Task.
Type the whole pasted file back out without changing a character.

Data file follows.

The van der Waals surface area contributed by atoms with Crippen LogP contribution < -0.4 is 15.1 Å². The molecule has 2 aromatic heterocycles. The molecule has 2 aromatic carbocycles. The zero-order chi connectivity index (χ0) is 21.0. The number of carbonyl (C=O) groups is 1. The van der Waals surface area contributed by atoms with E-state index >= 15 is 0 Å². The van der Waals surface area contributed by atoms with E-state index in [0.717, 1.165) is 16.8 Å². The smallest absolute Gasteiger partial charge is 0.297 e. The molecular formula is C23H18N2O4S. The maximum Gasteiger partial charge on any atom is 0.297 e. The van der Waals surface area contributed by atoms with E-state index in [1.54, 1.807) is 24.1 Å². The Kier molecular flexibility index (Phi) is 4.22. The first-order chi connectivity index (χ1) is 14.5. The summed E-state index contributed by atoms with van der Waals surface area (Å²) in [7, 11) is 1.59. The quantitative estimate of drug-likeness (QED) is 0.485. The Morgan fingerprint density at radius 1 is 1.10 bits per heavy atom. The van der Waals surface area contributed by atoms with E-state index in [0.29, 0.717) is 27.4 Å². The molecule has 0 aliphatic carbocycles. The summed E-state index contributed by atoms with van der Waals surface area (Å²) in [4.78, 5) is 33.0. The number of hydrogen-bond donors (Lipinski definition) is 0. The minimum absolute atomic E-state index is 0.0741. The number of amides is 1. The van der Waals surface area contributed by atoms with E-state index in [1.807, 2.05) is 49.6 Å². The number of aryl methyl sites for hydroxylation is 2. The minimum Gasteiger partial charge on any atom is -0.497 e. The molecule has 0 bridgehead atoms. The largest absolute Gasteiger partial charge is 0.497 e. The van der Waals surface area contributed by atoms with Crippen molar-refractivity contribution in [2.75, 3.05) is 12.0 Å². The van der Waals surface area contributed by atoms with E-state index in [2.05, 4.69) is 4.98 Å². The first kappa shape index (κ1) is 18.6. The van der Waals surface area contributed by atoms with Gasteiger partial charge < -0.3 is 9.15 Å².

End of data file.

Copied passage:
The van der Waals surface area contributed by atoms with Crippen LogP contribution < -0.4 is 15.1 Å². The molecule has 2 aromatic heterocycles. The molecule has 2 aromatic carbocycles. The zero-order chi connectivity index (χ0) is 21.0. The number of carbonyl (C=O) groups is 1. The van der Waals surface area contributed by atoms with E-state index >= 15 is 0 Å². The van der Waals surface area contributed by atoms with E-state index in [0.717, 1.165) is 16.8 Å². The smallest absolute Gasteiger partial charge is 0.297 e. The molecular formula is C23H18N2O4S. The maximum Gasteiger partial charge on any atom is 0.297 e. The van der Waals surface area contributed by atoms with E-state index in [1.54, 1.807) is 24.1 Å². The Kier molecular flexibility index (Phi) is 4.22. The first-order chi connectivity index (χ1) is 14.5. The summed E-state index contributed by atoms with van der Waals surface area (Å²) in [7, 11) is 1.59. The quantitative estimate of drug-likeness (QED) is 0.485. The Morgan fingerprint density at radius 1 is 1.10 bits per heavy atom. The van der Waals surface area contributed by atoms with E-state index in [0.29, 0.717) is 27.4 Å². The molecule has 0 aliphatic carbocycles. The summed E-state index contributed by atoms with van der Waals surface area (Å²) in [4.78, 5) is 33.0. The number of hydrogen-bond donors (Lipinski definition) is 0. The minimum absolute atomic E-state index is 0.0741. The number of amides is 1. The van der Waals surface area contributed by atoms with E-state index in [1.807, 2.05) is 49.6 Å². The number of aryl methyl sites for hydroxylation is 2. The minimum Gasteiger partial charge on any atom is -0.497 e. The molecule has 0 bridgehead atoms. The largest absolute Gasteiger partial charge is 0.497 e. The van der Waals surface area contributed by atoms with Crippen molar-refractivity contribution in [2.75, 3.05) is 12.0 Å². The van der Waals surface area contributed by atoms with E-state index in [2.05, 4.69) is 4.98 Å². The first kappa shape index (κ1) is 18.6. The van der Waals surface area contributed by atoms with Gasteiger partial charge < -0.3 is 9.15 Å².